AUBURN, Ala. (AP) — Arkansas and Auburn combined to produce a botched extra point, a kicker with two shots at potential game-winners and a hotly debated spiked ball.
Ultimately, Anders Carlson made the most of his second chance, hitting a 39-yard field goal with 7 seconds left to lift the 13th-ranked Tigers to a 30-28 victory over Arkansas on a rainy, blustery Saturday.
The Tigers (2-1, 2-1 Southeastern Conference) narrowly avoided a second straight loss, with drama and uncertainty continuing right up to that winning kick.
Facing third and 1, Bo Nix couldn't handle the snap, picked it up and spiked the ball — appearing slightly behind him — to draw an intentional grounding flag. The play was reviewed and upheld.
This was ruled intentional grounding by Bo Nix with under 30 seconds left in the game.
Do you agree with the call? pic.twitter.com/ngtu0qAjGC
— SportsCenter (@SportsCenter) October 11, 2020
"I just told them how you win a lot of times is so important," Auburn coach Gus Malzahn said. "First of all, SEC wins are extremely hard. I'll keep saying it with this year a 10-game SEC schedule, you've already seen it around our league.
"You can't take anything for granted. You have to play your good football."
Auburn avoided the fate of two other SEC teams from earlier in the day after blowing a 17-0 lead. No. 21 Texas A&M beat No. 4 Florida 41-38, and Missouri knocked off No. 17 LSU 45-41.
Carlson delivered after missing a 34-yard field goal wide right with 2:38 left. Auburn's defense had forced a three-and-out, and the Tigers got the ball back at the 45 of the Razorbacks, who botched their first PAT and failed on two subsequent 2-point conversion attempts.
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But the kick was made possible by the ruling on that spike. Arkansas coach Sam Pittman pleaded with the officials on the sideline after a brief scramble for the ball.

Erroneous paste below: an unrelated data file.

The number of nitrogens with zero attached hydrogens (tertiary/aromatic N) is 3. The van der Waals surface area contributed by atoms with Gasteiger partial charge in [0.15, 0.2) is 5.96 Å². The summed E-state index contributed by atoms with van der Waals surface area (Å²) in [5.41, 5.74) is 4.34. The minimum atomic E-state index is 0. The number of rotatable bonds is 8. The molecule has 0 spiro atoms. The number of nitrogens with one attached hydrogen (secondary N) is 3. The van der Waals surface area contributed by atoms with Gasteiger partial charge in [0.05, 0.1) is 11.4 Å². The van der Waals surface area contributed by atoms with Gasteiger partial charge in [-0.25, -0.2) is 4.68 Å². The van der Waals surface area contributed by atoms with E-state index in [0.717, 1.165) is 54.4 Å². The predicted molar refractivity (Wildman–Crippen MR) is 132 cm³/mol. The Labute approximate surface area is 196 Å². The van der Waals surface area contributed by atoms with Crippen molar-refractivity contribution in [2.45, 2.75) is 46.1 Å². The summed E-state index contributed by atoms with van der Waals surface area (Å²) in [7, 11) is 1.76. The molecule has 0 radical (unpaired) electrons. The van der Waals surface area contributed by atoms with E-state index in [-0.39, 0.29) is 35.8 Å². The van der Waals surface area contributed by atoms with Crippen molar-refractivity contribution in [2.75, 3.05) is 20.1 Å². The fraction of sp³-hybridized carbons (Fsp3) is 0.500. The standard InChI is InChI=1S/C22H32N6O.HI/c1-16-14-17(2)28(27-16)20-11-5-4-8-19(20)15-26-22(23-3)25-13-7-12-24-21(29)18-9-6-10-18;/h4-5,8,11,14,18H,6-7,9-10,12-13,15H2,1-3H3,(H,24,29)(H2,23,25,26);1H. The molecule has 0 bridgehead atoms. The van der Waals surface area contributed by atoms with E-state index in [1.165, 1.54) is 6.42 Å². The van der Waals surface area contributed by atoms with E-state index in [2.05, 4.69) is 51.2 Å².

"I was told it wasn't a backward pass," Pittman said. "The ball went backwards 6 yards. I saw a fumble and a spike that went backwards 6 yards."
The SEC issued an explanation of the ruling on Twitter Saturday night, confirming that replay showed the pass went backwards.
"However, because recovery of the football was not clearly made in the immediate continuing football action, the ruling on the field was determined to stand under Rule 12-3-2-e-1," the statement said. It said reversal of the ruling would have required both that it was deemed a backward pass and that there was "immediate clear recovery" of the ball.
Statement on play at :30 to go in fourth quarter of Arkansas-Auburn game. pic.twitter.com/L1UQRlFx2M
— SEC Officiating (@SECOfficiating) October 11, 2020
Arkansas tried a couple of laterals after a short catch that didn't go far on the final play. The Razorbacks were aiming for a second straight victory against a ranked team after last week's win over then-No. 16 Mississippi State snapped a 20-game SEC skid.
The Tigers survived a week after losing 27-6 to No. 3 Georgia. Freshman Tank Bigsby ran for 146 yards, and Anthony Schwartz gained 100 yards on 10 catches with a touchdown.
Then it came down to Carlson's mulligan.
"I just kind of gave him that look and gave him a fist bump," Malzahn said.
Feleipe Franks, who passed for 318 yards and four touchdowns, made two huge plays to help Arkansas to a 28-27 lead with 5:29 left.
First, he hit Mike Woods for an 11-yard gain on fourth down. The next play he launched a 30-yard touchdown pass to De'Vion Warren. Trelon Smith ran for 81 yards and had 78 yards receiving.
As for the last spike play, Nix was asked if he thought the spike was in front of him. "Yes, I thought so," he said.
Arkansas defensive back Jalen Catalon disagreed.
"We thought it was a fumble, but sometimes the game doesn't bounce your way," Catalon said. "In that scenario, that's what it was. We've just got to swallow one. Tough one to swallow, but we've got to swallow it."
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